But now that throughline is gone, and curiously, so are all the ideas that it seemed to be developing about sex-as-transaction. In the home stretch, these themes it really hammered on completely dissolve, and without those as guidelines the game turns to puzzle-ass puzzles. Larry’s next task is to… tie a rope around himself and hang off a fire escape to smash a window with a hammer to steal some stranger’s bottle of pills that you don’t know what are and have no motivation for getting other than that they’re there, a huge upgrade in both nonsense and blatant scuzzy immorality for the character. I honestly thought it was going somewhere with these ideas, that it was probably overall structured according to the “rule of threes,” where you have two things that establish a pattern and then a punchline that twists the pattern and resolves the thought, here probably into a final moral-of-the-story.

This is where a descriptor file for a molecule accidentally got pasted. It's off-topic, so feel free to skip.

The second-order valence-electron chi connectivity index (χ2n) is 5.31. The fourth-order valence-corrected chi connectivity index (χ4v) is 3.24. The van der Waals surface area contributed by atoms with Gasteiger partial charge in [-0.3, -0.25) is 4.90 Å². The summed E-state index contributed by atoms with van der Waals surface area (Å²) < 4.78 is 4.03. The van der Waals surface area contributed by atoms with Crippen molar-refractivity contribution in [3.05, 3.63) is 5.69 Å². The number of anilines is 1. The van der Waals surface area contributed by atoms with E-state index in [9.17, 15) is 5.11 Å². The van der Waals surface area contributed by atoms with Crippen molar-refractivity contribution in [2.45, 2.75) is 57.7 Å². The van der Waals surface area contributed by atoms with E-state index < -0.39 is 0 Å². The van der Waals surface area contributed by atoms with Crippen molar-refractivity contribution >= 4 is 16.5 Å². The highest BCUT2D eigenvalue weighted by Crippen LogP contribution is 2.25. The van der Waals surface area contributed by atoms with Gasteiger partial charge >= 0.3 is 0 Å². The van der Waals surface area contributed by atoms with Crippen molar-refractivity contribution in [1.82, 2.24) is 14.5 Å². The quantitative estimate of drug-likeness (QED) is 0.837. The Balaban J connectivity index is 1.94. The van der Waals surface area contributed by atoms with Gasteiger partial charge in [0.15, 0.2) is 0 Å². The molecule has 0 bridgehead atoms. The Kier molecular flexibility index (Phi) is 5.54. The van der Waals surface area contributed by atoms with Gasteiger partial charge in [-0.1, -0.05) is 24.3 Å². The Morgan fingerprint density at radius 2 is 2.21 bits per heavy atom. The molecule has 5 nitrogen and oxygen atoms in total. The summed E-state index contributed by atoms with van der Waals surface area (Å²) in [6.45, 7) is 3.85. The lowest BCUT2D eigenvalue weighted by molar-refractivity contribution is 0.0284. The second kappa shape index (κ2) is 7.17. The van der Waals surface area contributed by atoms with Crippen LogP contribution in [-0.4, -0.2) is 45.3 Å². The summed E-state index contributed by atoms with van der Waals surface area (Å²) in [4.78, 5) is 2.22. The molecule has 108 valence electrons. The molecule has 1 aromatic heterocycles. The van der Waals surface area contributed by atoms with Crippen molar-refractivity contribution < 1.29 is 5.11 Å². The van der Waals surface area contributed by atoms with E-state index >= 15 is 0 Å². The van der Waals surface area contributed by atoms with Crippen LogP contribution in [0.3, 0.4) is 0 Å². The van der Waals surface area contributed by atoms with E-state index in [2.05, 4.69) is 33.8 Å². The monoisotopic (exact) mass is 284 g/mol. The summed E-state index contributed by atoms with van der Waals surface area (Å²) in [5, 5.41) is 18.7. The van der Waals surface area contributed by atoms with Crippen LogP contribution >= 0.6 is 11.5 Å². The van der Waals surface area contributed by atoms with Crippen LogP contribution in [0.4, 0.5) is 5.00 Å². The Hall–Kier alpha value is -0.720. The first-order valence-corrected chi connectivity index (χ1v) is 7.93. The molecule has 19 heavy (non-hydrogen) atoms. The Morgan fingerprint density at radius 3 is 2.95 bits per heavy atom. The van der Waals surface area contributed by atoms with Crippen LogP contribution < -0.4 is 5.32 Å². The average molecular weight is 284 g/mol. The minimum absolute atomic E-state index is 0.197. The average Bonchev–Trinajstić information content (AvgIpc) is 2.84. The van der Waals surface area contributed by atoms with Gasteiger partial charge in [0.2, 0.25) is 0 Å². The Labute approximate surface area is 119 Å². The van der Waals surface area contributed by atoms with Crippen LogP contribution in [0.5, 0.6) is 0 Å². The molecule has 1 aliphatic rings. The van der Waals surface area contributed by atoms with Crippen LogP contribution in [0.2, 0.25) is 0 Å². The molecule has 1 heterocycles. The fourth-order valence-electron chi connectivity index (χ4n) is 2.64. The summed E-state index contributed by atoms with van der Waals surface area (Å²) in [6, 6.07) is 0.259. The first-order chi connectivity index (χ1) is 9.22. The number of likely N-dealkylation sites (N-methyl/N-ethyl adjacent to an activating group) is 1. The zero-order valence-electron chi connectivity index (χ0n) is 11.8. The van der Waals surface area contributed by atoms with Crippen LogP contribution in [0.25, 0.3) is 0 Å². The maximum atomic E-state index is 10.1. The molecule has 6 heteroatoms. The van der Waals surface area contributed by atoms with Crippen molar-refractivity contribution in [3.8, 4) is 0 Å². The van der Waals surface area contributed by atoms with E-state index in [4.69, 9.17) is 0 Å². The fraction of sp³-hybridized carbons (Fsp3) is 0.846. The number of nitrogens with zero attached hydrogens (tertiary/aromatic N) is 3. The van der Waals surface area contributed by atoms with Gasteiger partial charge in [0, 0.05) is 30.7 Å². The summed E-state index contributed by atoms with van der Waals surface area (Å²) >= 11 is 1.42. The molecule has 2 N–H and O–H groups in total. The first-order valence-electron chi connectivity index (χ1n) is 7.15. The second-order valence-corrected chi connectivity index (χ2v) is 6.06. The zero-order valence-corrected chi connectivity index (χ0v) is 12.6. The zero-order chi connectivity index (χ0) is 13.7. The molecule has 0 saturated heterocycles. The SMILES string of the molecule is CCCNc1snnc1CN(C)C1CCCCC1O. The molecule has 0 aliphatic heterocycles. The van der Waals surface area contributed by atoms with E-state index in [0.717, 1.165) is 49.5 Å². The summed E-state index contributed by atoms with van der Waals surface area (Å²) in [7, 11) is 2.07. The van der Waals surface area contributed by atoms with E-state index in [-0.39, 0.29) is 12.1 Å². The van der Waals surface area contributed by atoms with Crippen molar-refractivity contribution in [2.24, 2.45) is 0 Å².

Admittedly, it kind of does do the rule of threes thing, in that the third woman to get a high-res portrait left in the game actually isn’t the third woman Larry can sex up. It turns out those pills are Spanish Fly, and she’s stubborn to all other possible approaches, so you just do what you did with the second woman, and give her the dang pills. There’s a pun here, in that most of the time when you talk about “giving” someone Spanish Fly you mean that they ingested it, but here instead of Larry doing that he just gives her the whole pill bottle. She gladly accepts and leaves the game to go use them with her boyfriend, leaving her post at the casino hotel desk unattended.